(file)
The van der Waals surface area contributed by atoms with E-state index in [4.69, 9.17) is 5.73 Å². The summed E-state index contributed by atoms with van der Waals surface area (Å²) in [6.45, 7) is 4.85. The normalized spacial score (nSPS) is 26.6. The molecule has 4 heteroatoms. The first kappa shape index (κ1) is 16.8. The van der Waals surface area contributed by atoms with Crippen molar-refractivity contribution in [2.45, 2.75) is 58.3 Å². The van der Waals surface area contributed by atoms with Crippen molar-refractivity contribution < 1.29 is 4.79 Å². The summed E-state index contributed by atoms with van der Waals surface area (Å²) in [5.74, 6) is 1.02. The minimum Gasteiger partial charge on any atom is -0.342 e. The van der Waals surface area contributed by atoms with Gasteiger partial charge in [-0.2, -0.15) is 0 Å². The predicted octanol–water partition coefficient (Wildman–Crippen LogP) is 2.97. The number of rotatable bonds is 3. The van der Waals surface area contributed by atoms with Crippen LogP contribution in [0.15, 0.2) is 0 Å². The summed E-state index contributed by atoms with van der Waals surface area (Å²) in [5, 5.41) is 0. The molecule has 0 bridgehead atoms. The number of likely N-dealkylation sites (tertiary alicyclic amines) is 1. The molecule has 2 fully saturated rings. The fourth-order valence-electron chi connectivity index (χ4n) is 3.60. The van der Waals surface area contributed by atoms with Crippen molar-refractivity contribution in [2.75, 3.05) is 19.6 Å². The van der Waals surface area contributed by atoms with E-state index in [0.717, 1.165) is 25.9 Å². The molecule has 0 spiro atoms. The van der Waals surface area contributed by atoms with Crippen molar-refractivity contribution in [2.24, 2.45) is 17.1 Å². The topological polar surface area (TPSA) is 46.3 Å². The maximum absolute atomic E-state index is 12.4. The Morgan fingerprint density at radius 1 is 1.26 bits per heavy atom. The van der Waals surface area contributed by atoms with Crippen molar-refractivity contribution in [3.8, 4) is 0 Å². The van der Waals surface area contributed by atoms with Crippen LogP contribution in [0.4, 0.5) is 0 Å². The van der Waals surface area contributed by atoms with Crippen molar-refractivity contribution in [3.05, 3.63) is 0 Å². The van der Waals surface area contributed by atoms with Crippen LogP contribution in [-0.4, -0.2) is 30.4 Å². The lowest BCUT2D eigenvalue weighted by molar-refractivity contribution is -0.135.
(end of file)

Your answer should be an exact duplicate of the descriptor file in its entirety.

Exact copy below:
The van der Waals surface area contributed by atoms with E-state index in [4.69, 9.17) is 5.73 Å². The summed E-state index contributed by atoms with van der Waals surface area (Å²) in [6.45, 7) is 4.85. The normalized spacial score (nSPS) is 26.6. The molecule has 4 heteroatoms. The first kappa shape index (κ1) is 16.8. The van der Waals surface area contributed by atoms with Crippen molar-refractivity contribution in [2.45, 2.75) is 58.3 Å². The van der Waals surface area contributed by atoms with Crippen molar-refractivity contribution < 1.29 is 4.79 Å². The summed E-state index contributed by atoms with van der Waals surface area (Å²) in [5.74, 6) is 1.02. The minimum Gasteiger partial charge on any atom is -0.342 e. The van der Waals surface area contributed by atoms with Gasteiger partial charge in [-0.2, -0.15) is 0 Å². The predicted octanol–water partition coefficient (Wildman–Crippen LogP) is 2.97. The number of rotatable bonds is 3. The van der Waals surface area contributed by atoms with Crippen LogP contribution in [0.15, 0.2) is 0 Å². The summed E-state index contributed by atoms with van der Waals surface area (Å²) in [5, 5.41) is 0. The molecule has 0 bridgehead atoms. The number of likely N-dealkylation sites (tertiary alicyclic amines) is 1. The molecule has 2 fully saturated rings. The fourth-order valence-electron chi connectivity index (χ4n) is 3.60. The van der Waals surface area contributed by atoms with Crippen molar-refractivity contribution in [2.75, 3.05) is 19.6 Å². The van der Waals surface area contributed by atoms with E-state index in [0.717, 1.165) is 25.9 Å². The molecule has 0 spiro atoms. The van der Waals surface area contributed by atoms with Crippen molar-refractivity contribution in [2.24, 2.45) is 17.1 Å². The topological polar surface area (TPSA) is 46.3 Å². The maximum absolute atomic E-state index is 12.4. The Morgan fingerprint density at radius 1 is 1.26 bits per heavy atom. The van der Waals surface area contributed by atoms with Crippen molar-refractivity contribution in [3.8, 4) is 0 Å². The van der Waals surface area contributed by atoms with Crippen LogP contribution in [0.4, 0.5) is 0 Å². The van der Waals surface area contributed by atoms with Crippen molar-refractivity contribution in [3.05, 3.63) is 0 Å². The van der Waals surface area contributed by atoms with Crippen LogP contribution in [-0.4, -0.2) is 30.4 Å². The lowest BCUT2D eigenvalue weighted by molar-refractivity contribution is -0.135.